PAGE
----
Back in Time is ED’s newspaper-like column that reports an incident from the past as though it has happened just yesterday. It allows the reader to re-live it several years later, on the date it had occurred.
Today, we take you back to that terrible July day in 2006, when the Mumbai train attacks shocked the country, killed hundreds and injured several more.
July 11th, 2006: India’s financial capital, the city of Mumbai was rocked by a series of seven significant bomb blasts today that ripped through the bustling Suburban railway network.
In what is suggested to be the worst terrorist attack since 1993, over 180 people have been presumed to be killed and 600 people injured, with the numbers likely to rise even further in today’s Mumbai train attacks.
Relief and rescue efforts have been difficult owing to heavy, incessant monsoon rains but, were boosted by help from a lot of local bystanders. All the families of those killed and injured have been promised ex-gratia payments by the Maharashtra government.
“I was travelling north to Borivali when the local stopped at Platform No. 3 of Mahim junction. Suddenly, there was a flash of white light and I felt my entire body burning and melting. When I woke up, the side of my face was bloody and there was six-inch piece of shrapnel in my shoulder,” said Amit Parulkar, a software developer who is now recovering at the Civil Hospital.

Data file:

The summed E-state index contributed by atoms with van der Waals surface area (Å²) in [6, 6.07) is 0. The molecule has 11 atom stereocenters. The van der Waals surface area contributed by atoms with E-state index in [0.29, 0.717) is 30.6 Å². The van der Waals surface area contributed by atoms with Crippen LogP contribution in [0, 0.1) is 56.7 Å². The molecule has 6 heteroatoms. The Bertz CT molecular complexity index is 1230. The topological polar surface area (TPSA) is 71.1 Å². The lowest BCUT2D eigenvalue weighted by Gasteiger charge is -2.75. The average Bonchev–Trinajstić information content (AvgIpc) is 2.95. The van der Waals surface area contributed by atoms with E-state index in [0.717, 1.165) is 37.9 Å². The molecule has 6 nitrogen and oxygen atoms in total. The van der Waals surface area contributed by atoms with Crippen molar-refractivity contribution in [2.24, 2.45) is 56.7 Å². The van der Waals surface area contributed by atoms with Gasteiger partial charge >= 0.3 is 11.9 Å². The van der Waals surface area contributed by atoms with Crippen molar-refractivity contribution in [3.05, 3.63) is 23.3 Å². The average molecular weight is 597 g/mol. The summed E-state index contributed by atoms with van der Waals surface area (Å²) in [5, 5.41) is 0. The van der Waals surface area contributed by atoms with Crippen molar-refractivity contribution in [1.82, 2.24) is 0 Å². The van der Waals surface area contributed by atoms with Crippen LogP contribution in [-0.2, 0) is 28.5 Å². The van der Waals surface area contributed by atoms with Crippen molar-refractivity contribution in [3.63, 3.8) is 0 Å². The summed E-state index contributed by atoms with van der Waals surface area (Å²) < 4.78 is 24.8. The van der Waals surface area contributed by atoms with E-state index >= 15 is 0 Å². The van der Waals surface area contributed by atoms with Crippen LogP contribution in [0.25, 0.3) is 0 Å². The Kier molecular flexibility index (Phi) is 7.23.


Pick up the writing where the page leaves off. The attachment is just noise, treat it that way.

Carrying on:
The blasts in question have been now declared to be carefully, coordinated attacks on the local suburban railway of the city of Mumbai, with each bomb (probably encased in briefcases or pressure cookers) exploding over a period of 11 minutes between 6:24 and 6:35 pm.
The Mumbai train attacks follow a series of bloody terrorist attacks that have rocked India over the past few years during which almost 100 people have died in bomb blasts across Delhi and Varanasi, as well as another 70 people in Mumbai itself (3 bomb blasts in the city in 2003).
Although the investigation by the Mumbai Anti-Terrorist Squad is still only in its nascent stages, it has been suggested by sources in the ATS and the Maharashtra government that the Mumbai train attacks had been orchestrated by a foreign terrorist organization with help from local recruits.
Asked about whether there was some intelligence info leading up to the attack, Home Minister Shivraj Patil suggested there was but, no information specifically pointing to the time and place of the attack.
However, he refused to answer any question with respect to whether such an attack constitutes an escalation on the part of the terrorists.
Post-Scriptum: The attacks of 11th July wouldn’t be the last attacks on the city of Mumbai. Blasts in Malegaon would follow, and so would the 26/11 attacks that shocked the country a few years later. And, not just Mumbai.
Over the next few years, terrorist attacks would strike India across Delhi, Srinagar, Varanasi, Ahmedabad and Hyderabad in what was a definite escalation on the part of terrorist outfits such a Lashkar-e-Toiba and Indian Mujahideen.
But, like the 26/11 attacks that followed, the 11th July Mumbai train attacks would be one that would stay long in the memory of Mumbaikars and India because it struck what was the nerve, the lifeline of the city of Mumbai: The suburban local train network.
Although the network resumed service after 10 in the night that day and the Bombay Stock Exchange opened strongly the next day, it remains a terrible day of tragedy and a show of the resilience of the city of Mumbai and its people.
Image Sources: Google Images